The standoff is interrupted by the arrival of the men sent by Ethan’s father. Malcolm, Ethan and Hecate are then dragged back to Ethan’s father’s home. When asked what should be done with Kaeteney, who is suffering the effects of the rattlesnake bite, Ethan advises the men to leave him to die, telling them the old man is not worth the bullet.
While Ethan and Hecate are recuperating at Ethan’s father ranch, Ethan’s father, Jared Talbot, has a long conversation with Malcolm. Jared intensely dislikes the Apache tribe, and derides Malcolm for teaming with Kaeteney. Malcolm becomes self-righteous, but Jared points out some of the acts against Africans Malcolm committed during his time in Africa, reminding Malcolm that he is also a racist.
After Ethan recovers, he dresses and prepares to kill his father. He then learns that Jared has no desires to make amends, and wants Ethan to atone for his sins, and suffer in the meantime. Jared walks Ethan through the family chapel, where members of the Apache tribe murdered the rest of the family. Jared demands that Ethan repent for his sins, and pulls his gun on his son. Ethan states that he is done repenting, and that he belongs in hell.
I underwent therapy after watching last week’s episode, A Blade of Grass.
My recovery was progressing nicely.
Well, until I watched this week’s episode, at any rate.
And now I will have to find another, understanding therapist, who is familiar with what shows like Penny Dreadful do to a person, and why we are still helpless to stop watching them.
Yes, this episode was intense. And also unexpected, in some ways.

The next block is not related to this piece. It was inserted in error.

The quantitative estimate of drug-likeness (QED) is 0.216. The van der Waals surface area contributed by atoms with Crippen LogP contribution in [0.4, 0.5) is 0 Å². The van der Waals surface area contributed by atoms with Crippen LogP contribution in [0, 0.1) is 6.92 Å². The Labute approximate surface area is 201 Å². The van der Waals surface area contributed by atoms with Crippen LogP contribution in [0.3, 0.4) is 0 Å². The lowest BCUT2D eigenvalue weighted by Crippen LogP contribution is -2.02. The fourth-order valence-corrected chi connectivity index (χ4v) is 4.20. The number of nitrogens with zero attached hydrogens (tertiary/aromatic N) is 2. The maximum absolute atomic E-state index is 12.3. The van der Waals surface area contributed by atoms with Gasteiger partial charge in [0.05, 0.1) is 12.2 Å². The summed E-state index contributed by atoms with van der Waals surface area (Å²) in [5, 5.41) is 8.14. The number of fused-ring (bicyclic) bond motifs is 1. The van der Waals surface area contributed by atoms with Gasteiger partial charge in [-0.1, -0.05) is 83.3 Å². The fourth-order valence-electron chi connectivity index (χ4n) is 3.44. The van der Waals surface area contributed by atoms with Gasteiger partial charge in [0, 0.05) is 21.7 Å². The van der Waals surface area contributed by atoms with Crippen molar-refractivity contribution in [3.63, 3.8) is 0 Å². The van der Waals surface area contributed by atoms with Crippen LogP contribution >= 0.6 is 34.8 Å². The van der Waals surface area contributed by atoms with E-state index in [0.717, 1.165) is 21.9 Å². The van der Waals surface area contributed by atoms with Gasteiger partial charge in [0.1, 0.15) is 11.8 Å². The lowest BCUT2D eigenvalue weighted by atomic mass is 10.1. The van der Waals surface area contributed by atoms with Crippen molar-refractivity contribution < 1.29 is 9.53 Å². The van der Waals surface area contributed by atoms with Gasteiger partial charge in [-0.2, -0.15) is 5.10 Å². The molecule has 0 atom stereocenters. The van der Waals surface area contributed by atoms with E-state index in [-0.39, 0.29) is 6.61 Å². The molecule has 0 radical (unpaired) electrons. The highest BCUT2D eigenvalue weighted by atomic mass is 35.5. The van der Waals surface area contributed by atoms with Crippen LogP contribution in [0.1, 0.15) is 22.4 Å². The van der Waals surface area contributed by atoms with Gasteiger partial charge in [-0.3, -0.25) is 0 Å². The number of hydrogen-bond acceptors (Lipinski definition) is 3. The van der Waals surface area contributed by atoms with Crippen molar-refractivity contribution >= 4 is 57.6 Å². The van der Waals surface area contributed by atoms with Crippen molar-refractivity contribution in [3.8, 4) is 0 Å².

Let me talk about our favorite werewolf, aka Ethan, for a few minutes.
For the past three seasons, the show has been hinting that Ethan has committed some terrible crimes and needs to answer for those crimes.
It was hinted at early on in the first season that Ethan is actually a werewolf. That fact was also revealed at the end of first season, via the Mariner’s Inn Massacre, where Ethan transforms into his wolf half after the death of poor Brona, and kills several people while in his wolf form.
Of course, I was expecting that all the terrible things that Ethan has done, and is on the run from, had to do with his curse. He transformed into something horrible, but the acts were involuntary, as he (probably) did not wish to become a werewolf.
Well, I was wrong.
So far, all the things that Ethan is running from have absolutely NOTHING to do with his curse. Rather, they all have to do with human fuckery (something that is really the biggest horror of them all.)
At the beginning of the season, I had thought that Kaeteney was actually responsible for Ethan’s curse (and this theory may still be true.) When Ethan came to Kaeteney with blood on his hands, begging Kaeteney to kill him, I thought that Kaeteney’s punishment was the curse of the werewolf.
However, that appears not to have been the case. The old man actually did much, much worse to Ethan, by forcing him to fight against the army, and committing an act of treachery that left the blood on Ethan’s hands, along with unimaginable pain and suffering, for both Ethan and his father.
So we still know very little about the actual werewolf, who seems to be tame compared to its human counterpart. But, we have four more episodes left this season, and I am patient.
The pairing of Ethan and Hecate is also another thing that I am loving about this season, although this relationship is almost as ill-advised as Dr. Frankenstein’s attempt to tame and and capture Lily. In other words, Ethan shacking up with Hecate is simply NOT going to turn out well, but will provide us with some nifty entertainment.